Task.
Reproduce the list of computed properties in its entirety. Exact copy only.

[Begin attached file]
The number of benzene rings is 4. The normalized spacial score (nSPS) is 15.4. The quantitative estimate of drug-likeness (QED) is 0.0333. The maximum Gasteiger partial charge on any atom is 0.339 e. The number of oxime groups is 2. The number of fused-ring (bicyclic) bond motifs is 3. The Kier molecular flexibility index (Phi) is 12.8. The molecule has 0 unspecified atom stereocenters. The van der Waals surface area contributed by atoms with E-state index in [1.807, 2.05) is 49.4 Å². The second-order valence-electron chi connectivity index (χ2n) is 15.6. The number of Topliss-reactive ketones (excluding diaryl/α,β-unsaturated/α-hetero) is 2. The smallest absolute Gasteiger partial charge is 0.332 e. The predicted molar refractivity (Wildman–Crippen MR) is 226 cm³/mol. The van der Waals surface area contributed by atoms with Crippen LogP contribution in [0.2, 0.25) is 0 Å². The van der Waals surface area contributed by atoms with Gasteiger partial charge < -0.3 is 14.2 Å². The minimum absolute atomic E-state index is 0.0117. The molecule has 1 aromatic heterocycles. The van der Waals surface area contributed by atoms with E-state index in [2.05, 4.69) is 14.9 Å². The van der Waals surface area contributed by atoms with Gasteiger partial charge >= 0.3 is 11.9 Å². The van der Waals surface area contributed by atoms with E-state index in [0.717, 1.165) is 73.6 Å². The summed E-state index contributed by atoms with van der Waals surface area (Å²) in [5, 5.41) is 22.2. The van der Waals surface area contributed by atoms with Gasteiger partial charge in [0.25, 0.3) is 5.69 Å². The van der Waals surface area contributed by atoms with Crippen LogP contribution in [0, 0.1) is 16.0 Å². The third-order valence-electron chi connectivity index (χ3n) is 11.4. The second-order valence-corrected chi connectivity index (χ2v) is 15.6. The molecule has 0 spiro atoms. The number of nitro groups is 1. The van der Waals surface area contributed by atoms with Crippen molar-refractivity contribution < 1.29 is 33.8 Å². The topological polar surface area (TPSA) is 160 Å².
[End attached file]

The number of benzene rings is 4. The normalized spacial score (nSPS) is 15.4. The quantitative estimate of drug-likeness (QED) is 0.0333. The maximum Gasteiger partial charge on any atom is 0.339 e. The number of oxime groups is 2. The number of fused-ring (bicyclic) bond motifs is 3. The Kier molecular flexibility index (Phi) is 12.8. The molecule has 0 unspecified atom stereocenters. The van der Waals surface area contributed by atoms with E-state index in [1.807, 2.05) is 49.4 Å². The second-order valence-electron chi connectivity index (χ2n) is 15.6. The number of Topliss-reactive ketones (excluding diaryl/α,β-unsaturated/α-hetero) is 2. The smallest absolute Gasteiger partial charge is 0.332 e. The predicted molar refractivity (Wildman–Crippen MR) is 226 cm³/mol. The van der Waals surface area contributed by atoms with Crippen LogP contribution in [0.2, 0.25) is 0 Å². The van der Waals surface area contributed by atoms with Gasteiger partial charge < -0.3 is 14.2 Å². The minimum absolute atomic E-state index is 0.0117. The molecule has 1 aromatic heterocycles. The van der Waals surface area contributed by atoms with E-state index in [2.05, 4.69) is 14.9 Å². The van der Waals surface area contributed by atoms with Gasteiger partial charge >= 0.3 is 11.9 Å². The van der Waals surface area contributed by atoms with E-state index in [0.717, 1.165) is 73.6 Å². The summed E-state index contributed by atoms with van der Waals surface area (Å²) in [5, 5.41) is 22.2. The van der Waals surface area contributed by atoms with Gasteiger partial charge in [0.25, 0.3) is 5.69 Å². The van der Waals surface area contributed by atoms with Crippen LogP contribution in [0, 0.1) is 16.0 Å². The third-order valence-electron chi connectivity index (χ3n) is 11.4. The second-order valence-corrected chi connectivity index (χ2v) is 15.6. The molecule has 0 spiro atoms. The number of nitro groups is 1. The van der Waals surface area contributed by atoms with Crippen molar-refractivity contribution < 1.29 is 33.8 Å². The topological polar surface area (TPSA) is 160 Å².